Round-up: 2023 Early Career Grants Programme applications
Adheem Malik, RSTMH Grants Manager, provides a breakdown of the applications to this year's Early Career Grants programme – another record breaking year for applications.
We have once again been amazed by the record number of applications to our Early Career Grants Programme this year – receiving 2,127 applications. We are so delighted to have had such an incredible response again.
The aim of our Early Careers Grants Programme (formerly called the Small Grants Programme) is to develop the next generation of global health researchers by providing up to £5,000 to enable them to take on a one-year project of research in any area of tropical medicine or global health.
The programme funds projects across the research spectrum, from initial lab-based studies, through translation, implementation, community and policy-related research. With 2,127 applications, there are nearly as many themes or challenges in global health or tropical medicine that individuals early in their careers are keen to explore. These projects could be the first step towards the innovations and discoveries that change all of our work, helping us to achieve health equity and the eradication of even more diseases.
We are now working with our team of Global Assessors to check and assess all the applications and will update you over the coming months on when the funding will be awarded.
In the meantime, we wanted to share some data on the diversity and breadth of the applications.
Number of applications
This year the 2,127 represents an increase of 10% on last year (1,914) and nearly a ten fold increase since we started accepting applications in 2017.
Over the last four years the chances of being awarded have also improved from 39 to 1, to 13 to 1, to a success rate of just over 9 to 1 in 2022. We hope this year the odds will stay as high as possible.
Diversity in terms of nationality has also increased in our applicants. Applications came from individuals from 104 countries this year, compared to 102 in 2022, a small but stable rise.
A highlight is that once again we have received applications from a broad range of nationalities, including Angola, Argentina, Costa Rica, Fiji, Gabon and Papua New Guinea. It is great to have representation from continents across the globe.
The countries which saw applications of 100 or more were Nigeria (407), Uganda (316), Kenya (156), Ethiopia (144), India (128), Tanzania (134) and Ghana (121).
We would like to thank our Student and Country Ambassadors, our members, Fellows and networks for continuing to raise awareness of the programme.
This year the balance of gender is 54% male and 46% female. This compares favourably to last year in terms of gender equity when we had 58% male applicants, 41% female and 1% not preferring to say.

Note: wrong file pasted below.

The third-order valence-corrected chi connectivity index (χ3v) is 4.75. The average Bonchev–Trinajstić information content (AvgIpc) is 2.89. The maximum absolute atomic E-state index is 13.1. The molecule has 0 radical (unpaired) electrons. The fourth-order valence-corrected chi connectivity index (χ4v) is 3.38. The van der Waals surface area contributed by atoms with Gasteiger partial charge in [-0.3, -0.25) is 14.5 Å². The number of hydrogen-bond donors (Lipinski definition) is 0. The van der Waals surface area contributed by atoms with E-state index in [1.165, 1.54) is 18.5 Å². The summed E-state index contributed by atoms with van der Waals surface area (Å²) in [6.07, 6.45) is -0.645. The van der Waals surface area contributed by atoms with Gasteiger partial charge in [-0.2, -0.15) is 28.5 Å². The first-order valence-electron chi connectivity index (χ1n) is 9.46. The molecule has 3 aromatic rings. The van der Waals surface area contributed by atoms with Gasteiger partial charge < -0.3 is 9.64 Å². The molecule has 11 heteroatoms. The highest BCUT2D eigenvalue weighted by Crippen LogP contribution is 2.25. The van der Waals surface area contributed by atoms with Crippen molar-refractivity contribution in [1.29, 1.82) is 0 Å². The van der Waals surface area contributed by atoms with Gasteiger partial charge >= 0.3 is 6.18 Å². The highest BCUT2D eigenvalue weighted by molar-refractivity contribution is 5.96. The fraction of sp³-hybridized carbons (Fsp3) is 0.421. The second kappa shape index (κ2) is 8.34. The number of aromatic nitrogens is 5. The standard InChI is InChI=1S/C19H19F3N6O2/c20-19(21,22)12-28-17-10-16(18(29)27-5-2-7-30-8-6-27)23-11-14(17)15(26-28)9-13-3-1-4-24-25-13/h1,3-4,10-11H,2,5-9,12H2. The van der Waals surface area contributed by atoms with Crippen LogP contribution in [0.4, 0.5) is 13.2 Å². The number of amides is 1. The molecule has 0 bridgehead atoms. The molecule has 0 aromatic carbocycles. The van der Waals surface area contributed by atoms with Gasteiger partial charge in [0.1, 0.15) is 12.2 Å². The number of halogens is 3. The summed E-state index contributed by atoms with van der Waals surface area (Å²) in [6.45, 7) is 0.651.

Given the increase in number of applications from last year, it’s great to see we are getting closer to gender parity.
We continue to do all we can to try and achieve and maintain an equitable balance at seed-funding level, as we are aware that the gender gap between male and female widens significantly at more senior levels in our sector.
Where research is being carried out
The applications put forward this year cover research projects in 107countries, a growth from 98 country locations last year.
The top countries for research being carried is very similar to the top countries for nationality, such as Nigeria, Uganda, Kenya, Ethiopia, Cameroon and Tanzania.
As mentioned above, it is great to see some of the additional countries for research across all regions, including Angola, Bhutan, Egypt, Indonesia, Madagascar, Papua New Guinea, Peru, and Rwanda.
This reflects the incredible range of countries of relevance to our work, and we are so very proud to be able to consider applications from so many countries and regions of the globe.
As with last year, the spectrum of disease and global health topics is very broad, and we are still working on analysing them but for now, we do have an overview of some of the frequent diseases and areas of health being looked at this year, with 203 applications on Malaria, 99 on AMR, 91 on TB, and 64 on snakebite.
Other notable disease areas which have seen an increase from past years include cancer, HIV, scabies, diabetes, climate change and non-communicable diseases (NCDs).
It is great to see the disease and health areas of the research ideas broadening out alongside the well established and important areas we have been working on for decades.
When applying, we ask people which sector they are working in as we are keen to ensure that all professionals from across the tropical medicine and global health community can access our Early Career Grants.
In the current round we received applications from 1,066 out of 2,127 from the world of academia. However, there is an increase in the number of applications from other sectors such as clinical and nursing as well.
This shows that as the Early Career Grants programme continues to grow, we must ensure that it encourages those who might not think about applying for funding to take part.
Supply and demand
Last year, we were lucky enough to have support from donors such as NIHR, ITI, Wellcome, Hamish Ogston Foundation, Journal of Comparative Pathology and IACS who were able to fund over 200 applications.
We are currently in discussion with a range of current and new donors and will be sharing an update on this soon!
It is our hope to be able to fund as many quality applications as possible this year, although this depends on topic areas, assessments and other funds available.
If you know any partners who may want to join in the success of the programme by funding a number of early career researchers, please tell them to get in touch.
Watch this space for further reports as we move through assessment to awarding our next group of applicants. We wish all applicants who are through to the next stage of assessment the very best of luck.